The prior of Walsingham had lands here Adelicia, widow of Jeffrey Baynard, of Bynetre, gave rents, as did Albinus de Standford, and William Smyth, John, son of Warine de Lettey, Robert de Gloze, and William, son of Richard de Thurston, gave lands. Sir William, son of Sir Robert de Morley, confirmed all the lands in Folsham, Byntre, Geyst, &c. of the gift of Sir John Mareschall, senior, and Oliva his wife, and to have court as they used to have, in the 26th of Edward III. in 1428, their temporalities were valued at 12s. 8d. q.
On April 11th, in the 4th of Edward VI. this was granted to Thomas Bishop of Norwich, and his successours.
The tenths were 7l. 14s. 8d. deducted 3l.
In the parlour window of Bintre Curson's manor, are the arms of Howard Duke of Norfolk; the quarterings broke.
Felton, and Curson, quarterly, impaling Drury. Felton, quartering, in the second and 3d quarter, Curson, in the 4th, an harpy or sphinx, displayed, or.
The Church is a rectory dedicated to St. Swithin, has 2 isles, with a chapel on the south side, also a chancel, and square tower, with four bells.
In the chancel a stone,
In memory of Thomas Hunt, rector, about 1510, and For Ralph Outlaw, who died rector 1688, aged 68.
In a window the arms of Morley. Edward Style of Bintre, buried in the church, 1465, and gave land to the covering of it.
Richard de Langbrigg was rector in the 3d of Henry III. and the church was then in the patronage of the King, and valued at 30 marks, afterwards at 20 marks, and paid Peter-pence, 10d. ob. the present valor is 10l.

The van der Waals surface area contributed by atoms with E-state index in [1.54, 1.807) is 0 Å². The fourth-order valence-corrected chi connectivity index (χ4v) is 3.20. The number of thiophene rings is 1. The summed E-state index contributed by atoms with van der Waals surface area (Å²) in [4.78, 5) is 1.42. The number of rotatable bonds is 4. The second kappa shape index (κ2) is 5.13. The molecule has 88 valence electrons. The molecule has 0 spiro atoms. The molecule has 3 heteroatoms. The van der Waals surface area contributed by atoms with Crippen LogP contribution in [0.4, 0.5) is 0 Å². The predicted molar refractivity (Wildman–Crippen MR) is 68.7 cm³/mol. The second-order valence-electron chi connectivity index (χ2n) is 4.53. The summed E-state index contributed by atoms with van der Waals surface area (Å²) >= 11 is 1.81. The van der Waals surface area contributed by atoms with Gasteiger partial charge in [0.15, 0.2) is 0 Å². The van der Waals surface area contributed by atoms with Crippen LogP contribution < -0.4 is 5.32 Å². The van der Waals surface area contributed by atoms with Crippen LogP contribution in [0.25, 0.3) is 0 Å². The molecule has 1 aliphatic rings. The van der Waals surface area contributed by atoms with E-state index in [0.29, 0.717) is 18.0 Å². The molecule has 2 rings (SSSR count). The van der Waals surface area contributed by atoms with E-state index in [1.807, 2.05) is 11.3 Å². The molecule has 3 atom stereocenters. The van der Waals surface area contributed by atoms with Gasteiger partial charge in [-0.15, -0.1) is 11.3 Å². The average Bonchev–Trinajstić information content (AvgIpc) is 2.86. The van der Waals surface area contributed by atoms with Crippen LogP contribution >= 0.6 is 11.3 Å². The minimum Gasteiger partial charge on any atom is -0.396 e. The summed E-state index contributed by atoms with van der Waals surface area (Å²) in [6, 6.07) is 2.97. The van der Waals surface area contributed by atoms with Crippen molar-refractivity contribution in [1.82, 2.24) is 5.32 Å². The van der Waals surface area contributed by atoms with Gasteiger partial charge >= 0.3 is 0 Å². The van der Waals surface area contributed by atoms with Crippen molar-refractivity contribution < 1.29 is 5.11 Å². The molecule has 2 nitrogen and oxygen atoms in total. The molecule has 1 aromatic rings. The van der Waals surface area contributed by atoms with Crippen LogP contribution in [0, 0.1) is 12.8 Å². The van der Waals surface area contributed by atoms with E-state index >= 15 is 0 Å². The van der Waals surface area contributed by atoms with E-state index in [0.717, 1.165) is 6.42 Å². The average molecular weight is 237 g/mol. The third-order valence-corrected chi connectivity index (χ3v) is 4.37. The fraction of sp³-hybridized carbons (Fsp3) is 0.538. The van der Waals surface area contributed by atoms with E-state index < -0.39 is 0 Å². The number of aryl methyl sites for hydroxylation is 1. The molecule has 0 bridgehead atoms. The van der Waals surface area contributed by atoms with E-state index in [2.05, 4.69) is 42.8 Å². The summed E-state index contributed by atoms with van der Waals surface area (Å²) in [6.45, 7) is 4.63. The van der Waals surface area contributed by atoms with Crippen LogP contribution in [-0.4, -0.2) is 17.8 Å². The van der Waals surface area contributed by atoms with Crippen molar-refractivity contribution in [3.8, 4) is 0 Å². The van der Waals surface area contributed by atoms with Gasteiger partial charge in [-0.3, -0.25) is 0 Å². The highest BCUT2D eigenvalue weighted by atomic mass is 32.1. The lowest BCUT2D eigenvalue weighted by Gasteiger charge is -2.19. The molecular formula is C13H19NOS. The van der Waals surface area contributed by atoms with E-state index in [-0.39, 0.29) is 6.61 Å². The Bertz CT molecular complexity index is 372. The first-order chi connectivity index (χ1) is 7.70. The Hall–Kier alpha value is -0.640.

1270, William de Wintershull instituted rector, presented by the King, on account of the lands of William le Marshall.
1299, Robert de Brampton, by Lady Hawys le Marshall.
1303, John de Burgh. Ditto. John de Colton, rector.
1316, John Bacoun. Ditto.
1318, John de Halys. Ditto.
1349, Thomas Alot, by Sir Robert de Morle.
1361, William Chattocke, by Sir William Morle, lord marshal of Ireland.
1367, William de Berton. Ditto.
1388, Robert Ward, by Thomas Lord Morley.
1396, Thomas Dale. Ditto.
1405, William Essex. Ditto.
1409, John Romley. Ditto.
1413, William Rumley. Ditto.
1426, John Brewster, by Ann Lady Morley.
1445, Andrew Deen, by Lady Isabella Morley.
1480, Andrew Holley, by John Duke of Norfolk, on the minority of Henry Lovell Lord Morley.
Thomas Hunt, occurs rector 1510.
1611, Edward Rix, rector, compounded in April. Henry Barton, rector, compounded April 7, 1636. Robert Hewet, rector, compounded January, 1642.
1688, George Featherstone.
1721, John Hardy, by Sir J. Astley.
Ralph Outlaw, died rector.
1724, Thomas Astley. Ditto.
1743, T. Horsely. Ditto.
1754, Richard Drake, by Edward Astley, Esq.
1759, John Astley, by Sir J. Astley, Bart.
Besides the lordship of Walter Giffard, abovementioned, Godric, the King's bailiff, or steward, had 20 acres of land, 2 acres of meadow, and a carucate which 2 freemen possessed, in King Edward's time, valued at 3s. (fn. 8) This came to the Giffards some time after, and was united to their manor.
Hagon or Hacon, prepositus Regis, the King's reeve or bailiff, had, at the survey, an hundred acres of land, 10 socmen, and 4 carucates were among the tenants, with 7 acres of meadow, valued at 20s. (fn. 9)
Hacon had also small lordships in Geyst, Geystweyt, Norton, Weston, Sparham, Tytheby, Thirning in Eynford hundred, and in Sall.
This lordship was also united to Giffard's capital manor soon after the survey.